Clergy and Monastics Faithful Interviews Plavsic, Alena

A Fund with Time to Spare for Other People’s Problems

A Fund with Time to Spare for Other People’s Problems

How much help do we, the faithful children of the Russian Orthodox Church Outside of Russia, offer to our own brethren, never mind those who are further afield?  Often, we think that our Christian duty consists solely of prayer, church attendance, observance of fasts and the participation in the sacraments.  However, helping our neighbour is also our direct responsibility. The Lord says that this will be asked of us on the Day of Judgement, “for I was hungry and you gave Me food, I was thirsty and you gave Me drink, I was a stranger and you welcomed Me” (Matt. 25:35)

The austerity of the living conditions of the clergy of the Russian Orthodox Church Outside of Russia is frequently a source of surprise for the clergy newly arrived from Russia. There are those in our Church, however, who are far from being indifferent to this situation — regarded as normal by many —  and are engaged in trying to bring about positive changes.  One of these people is Matushka Alena Plavsic, the Development Manager of the Fund for Assistance to the Russian Orthodox Church Outside Russia.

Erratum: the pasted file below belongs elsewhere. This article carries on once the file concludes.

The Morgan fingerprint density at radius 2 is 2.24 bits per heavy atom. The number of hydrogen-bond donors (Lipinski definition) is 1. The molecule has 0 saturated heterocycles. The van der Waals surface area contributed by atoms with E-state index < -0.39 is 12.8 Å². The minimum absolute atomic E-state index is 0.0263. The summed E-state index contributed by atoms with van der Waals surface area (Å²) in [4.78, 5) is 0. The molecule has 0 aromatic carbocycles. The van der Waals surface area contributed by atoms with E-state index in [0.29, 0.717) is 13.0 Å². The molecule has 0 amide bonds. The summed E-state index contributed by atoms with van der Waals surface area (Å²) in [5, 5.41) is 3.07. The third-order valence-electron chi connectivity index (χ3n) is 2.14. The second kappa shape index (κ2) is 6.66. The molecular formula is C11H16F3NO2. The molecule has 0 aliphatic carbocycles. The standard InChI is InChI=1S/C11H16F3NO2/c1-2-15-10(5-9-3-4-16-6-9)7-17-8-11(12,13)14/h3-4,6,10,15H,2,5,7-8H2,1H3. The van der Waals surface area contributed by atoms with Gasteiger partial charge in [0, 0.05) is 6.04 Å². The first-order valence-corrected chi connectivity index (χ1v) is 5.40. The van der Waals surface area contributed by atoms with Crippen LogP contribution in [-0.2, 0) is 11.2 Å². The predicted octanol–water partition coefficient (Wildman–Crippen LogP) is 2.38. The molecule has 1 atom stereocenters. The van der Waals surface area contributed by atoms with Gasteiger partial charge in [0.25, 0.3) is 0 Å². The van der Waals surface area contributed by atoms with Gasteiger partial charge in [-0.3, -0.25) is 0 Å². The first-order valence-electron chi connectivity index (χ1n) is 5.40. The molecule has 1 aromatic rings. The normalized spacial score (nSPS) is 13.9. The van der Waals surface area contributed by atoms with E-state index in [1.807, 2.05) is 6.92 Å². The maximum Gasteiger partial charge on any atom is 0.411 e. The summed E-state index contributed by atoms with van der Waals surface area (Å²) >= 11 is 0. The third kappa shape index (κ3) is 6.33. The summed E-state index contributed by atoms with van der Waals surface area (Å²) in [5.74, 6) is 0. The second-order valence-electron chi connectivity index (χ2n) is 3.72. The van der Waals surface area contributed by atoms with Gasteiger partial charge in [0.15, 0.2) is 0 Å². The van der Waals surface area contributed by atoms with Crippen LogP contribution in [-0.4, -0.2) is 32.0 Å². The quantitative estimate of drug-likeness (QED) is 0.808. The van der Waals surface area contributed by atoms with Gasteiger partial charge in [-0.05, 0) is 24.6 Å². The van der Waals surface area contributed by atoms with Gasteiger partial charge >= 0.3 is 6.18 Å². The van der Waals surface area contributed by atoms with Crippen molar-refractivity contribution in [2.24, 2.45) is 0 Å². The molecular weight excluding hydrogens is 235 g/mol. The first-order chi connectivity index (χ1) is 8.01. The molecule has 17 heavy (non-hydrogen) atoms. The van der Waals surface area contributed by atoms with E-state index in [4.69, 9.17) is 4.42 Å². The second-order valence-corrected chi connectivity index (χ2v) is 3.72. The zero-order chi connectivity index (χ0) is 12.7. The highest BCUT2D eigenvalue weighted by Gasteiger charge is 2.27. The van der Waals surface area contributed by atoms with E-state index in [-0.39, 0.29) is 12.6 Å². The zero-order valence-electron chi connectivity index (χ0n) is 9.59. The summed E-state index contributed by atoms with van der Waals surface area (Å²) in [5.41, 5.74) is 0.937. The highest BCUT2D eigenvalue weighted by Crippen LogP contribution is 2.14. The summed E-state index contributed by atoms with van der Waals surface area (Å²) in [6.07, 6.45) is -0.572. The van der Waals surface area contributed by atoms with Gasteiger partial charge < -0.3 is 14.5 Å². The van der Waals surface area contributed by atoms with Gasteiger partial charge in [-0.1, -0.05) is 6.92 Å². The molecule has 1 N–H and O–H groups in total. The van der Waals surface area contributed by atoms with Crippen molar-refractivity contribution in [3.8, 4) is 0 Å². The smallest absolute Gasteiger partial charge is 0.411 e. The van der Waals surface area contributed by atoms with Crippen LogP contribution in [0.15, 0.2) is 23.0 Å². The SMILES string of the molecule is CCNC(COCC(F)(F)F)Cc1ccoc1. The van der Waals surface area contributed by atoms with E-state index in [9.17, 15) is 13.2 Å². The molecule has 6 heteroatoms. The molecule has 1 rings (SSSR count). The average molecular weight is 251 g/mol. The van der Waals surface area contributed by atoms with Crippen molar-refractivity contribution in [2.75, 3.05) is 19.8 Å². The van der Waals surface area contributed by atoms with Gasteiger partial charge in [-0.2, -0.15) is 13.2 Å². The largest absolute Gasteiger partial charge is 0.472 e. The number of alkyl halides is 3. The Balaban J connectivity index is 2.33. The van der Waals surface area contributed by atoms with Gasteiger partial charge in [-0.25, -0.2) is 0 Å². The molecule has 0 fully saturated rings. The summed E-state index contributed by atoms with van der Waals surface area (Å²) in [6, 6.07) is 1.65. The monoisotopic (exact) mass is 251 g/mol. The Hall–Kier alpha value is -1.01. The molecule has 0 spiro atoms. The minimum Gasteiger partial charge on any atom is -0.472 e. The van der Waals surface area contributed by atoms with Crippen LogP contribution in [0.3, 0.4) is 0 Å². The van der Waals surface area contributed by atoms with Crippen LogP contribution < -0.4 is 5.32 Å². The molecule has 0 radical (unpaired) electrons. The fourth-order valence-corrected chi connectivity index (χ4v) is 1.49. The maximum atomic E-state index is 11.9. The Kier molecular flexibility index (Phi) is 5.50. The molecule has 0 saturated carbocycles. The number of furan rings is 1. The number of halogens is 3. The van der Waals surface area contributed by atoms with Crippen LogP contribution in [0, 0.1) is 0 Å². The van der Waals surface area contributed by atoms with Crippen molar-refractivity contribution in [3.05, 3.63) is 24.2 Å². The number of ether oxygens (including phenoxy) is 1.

Alena, what is the Fund for Assistance to the Russian Orthodox Church Outside Russia? What does it do?

In my opinion, the Fund for Assistance to ROCOR is the most marvelous organization in the world.  It is a very small organization, set up at grass root level, by ordinary people who understand that the Church needs help in coordinating aid.  For example, if somebody donates $5 to help needy clergy, they need to know that their hard-earned money, will not be used up to decorate a room somewhere, but will be sent to its proper destination.